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Review by: Bob Mandel
Published: November 27, 1998
Often competition among racing games is fiercer away from the courses among the companies that produce them than on the tracks among the vehicles themselves. Off-road racing is certainly no exception, and Accolade and Microsoft have been in an intense competition in the last couple of years to win this particular race. While earlier Accolade’s Test Drive: Off-Road competed against Microsoft’s Monster Truck Madness, this year when Microsoft released Monster Truck Madness 2 in the spring, Accolade could not help but respond with Test Drive: Off-Road 2 in the winter. Although the games are not exactly alike, with the Microsoft offering focusing just on souped-up monster trucks and the Accolade offering dealing with a wide range of licensed vehicles available commercially, they both target pretty much the same buying audience. As this review hopes to show, while neither product is a disaster one appears to be more than a car length ahead of the other.
Accolade accurately claims to have the “#1 selling driving series on the PC” because its Test Drive series (which began just with conventional car racing) has been around longer than any other set of racing games. As a result, the company has accumulated more expertise than anyone else, and it is not an easy one to unseat. It has listened to its loyal customers carefully, as for example there were objections to the checkpoints in the original Test Drive: Off-Road, so in this new version there is an option to turn this requirement off. But the pace of new developments is so fast in racing games, speedier in my opinion than any other genre of PC game except perhaps first-person 3D shooters, that it is hard to keep up.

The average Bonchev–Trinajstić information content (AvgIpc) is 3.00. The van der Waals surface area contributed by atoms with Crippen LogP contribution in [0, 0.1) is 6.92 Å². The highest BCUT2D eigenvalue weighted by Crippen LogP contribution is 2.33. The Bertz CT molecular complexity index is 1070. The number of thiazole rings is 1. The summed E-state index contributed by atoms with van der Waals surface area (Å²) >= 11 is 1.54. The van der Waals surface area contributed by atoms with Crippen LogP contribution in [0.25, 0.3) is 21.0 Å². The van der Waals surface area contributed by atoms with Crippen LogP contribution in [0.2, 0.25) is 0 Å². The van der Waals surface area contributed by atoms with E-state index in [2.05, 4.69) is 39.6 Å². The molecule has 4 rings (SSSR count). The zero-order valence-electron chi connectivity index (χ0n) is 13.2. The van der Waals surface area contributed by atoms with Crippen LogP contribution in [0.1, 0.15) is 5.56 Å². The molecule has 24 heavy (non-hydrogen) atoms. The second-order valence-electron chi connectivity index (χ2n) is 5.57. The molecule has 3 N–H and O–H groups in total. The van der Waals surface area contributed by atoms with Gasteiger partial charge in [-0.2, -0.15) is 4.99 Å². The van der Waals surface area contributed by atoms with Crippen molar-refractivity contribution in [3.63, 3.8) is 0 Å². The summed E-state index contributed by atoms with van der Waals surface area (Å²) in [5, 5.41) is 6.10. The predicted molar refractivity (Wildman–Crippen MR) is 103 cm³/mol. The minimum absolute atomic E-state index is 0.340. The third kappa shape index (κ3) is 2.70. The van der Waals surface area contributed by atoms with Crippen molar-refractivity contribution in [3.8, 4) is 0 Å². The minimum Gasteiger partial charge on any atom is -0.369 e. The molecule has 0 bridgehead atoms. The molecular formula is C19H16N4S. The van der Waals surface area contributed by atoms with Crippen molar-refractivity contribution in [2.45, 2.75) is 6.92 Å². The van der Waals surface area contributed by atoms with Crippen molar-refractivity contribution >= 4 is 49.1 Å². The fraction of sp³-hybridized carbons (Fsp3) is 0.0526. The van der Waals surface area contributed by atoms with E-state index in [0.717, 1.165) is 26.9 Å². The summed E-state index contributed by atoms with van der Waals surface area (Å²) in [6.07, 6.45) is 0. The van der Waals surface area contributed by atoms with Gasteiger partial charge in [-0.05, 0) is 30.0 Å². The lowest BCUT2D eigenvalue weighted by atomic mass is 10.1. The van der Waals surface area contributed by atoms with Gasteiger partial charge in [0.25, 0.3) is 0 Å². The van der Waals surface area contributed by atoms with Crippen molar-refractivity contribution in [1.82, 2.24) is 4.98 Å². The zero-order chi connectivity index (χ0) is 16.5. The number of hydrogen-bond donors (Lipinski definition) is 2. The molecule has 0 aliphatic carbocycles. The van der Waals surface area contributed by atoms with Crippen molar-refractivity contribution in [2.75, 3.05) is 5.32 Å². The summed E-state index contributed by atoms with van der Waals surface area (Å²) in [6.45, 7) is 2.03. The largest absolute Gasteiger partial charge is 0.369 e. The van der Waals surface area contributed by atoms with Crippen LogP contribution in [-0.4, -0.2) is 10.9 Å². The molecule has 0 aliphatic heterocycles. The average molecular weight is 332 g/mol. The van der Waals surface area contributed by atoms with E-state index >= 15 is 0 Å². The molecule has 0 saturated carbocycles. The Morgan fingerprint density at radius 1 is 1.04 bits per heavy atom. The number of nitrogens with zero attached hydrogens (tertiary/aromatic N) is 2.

Test Drive: Off-Road 2 includes 20 licensed off-road vehicles, including an exclusive license for the world famous Hummer; and 12 tracks in 6 diverse real-world settings. Beyond the Hummer some of the well-known vehicles are the Chenoweth Fast Attack Vehicle, Land Rover Defender 90, Ford Explorer and F150, Saleen Explorer, Nissan Pathfinder, Dodge Ram V12 or T-Rex, and Jeep Wrangler. The racing environments are Santa Cruz, Hawaii, Morocco, Mojave, Wales, and the Alps. As is readily apparent, there is some preference here for desolate over urban settings. As with the forthcoming Test Drive 5, Accolade places an emphasis in its racing games on settings that represent real places in the world using real licensed vehicles, in sharp contrast to the many racing games using imaginary settings (which though beautiful are not real) or fantasy vehicles (which may bear little relationship to their real-world counterparts).
This game is one of the very first racing games I have seen that puts as much emphasis on background music as it does on vehicle design and performance. Many racing simulations contain no music at all, and the background tunes in most arcade racing games are readily forgettable. Here, however, Accolade has secured a soundtrack based on the music of top recording artists Sevendust, Gravity Kills, and Fear Factory.
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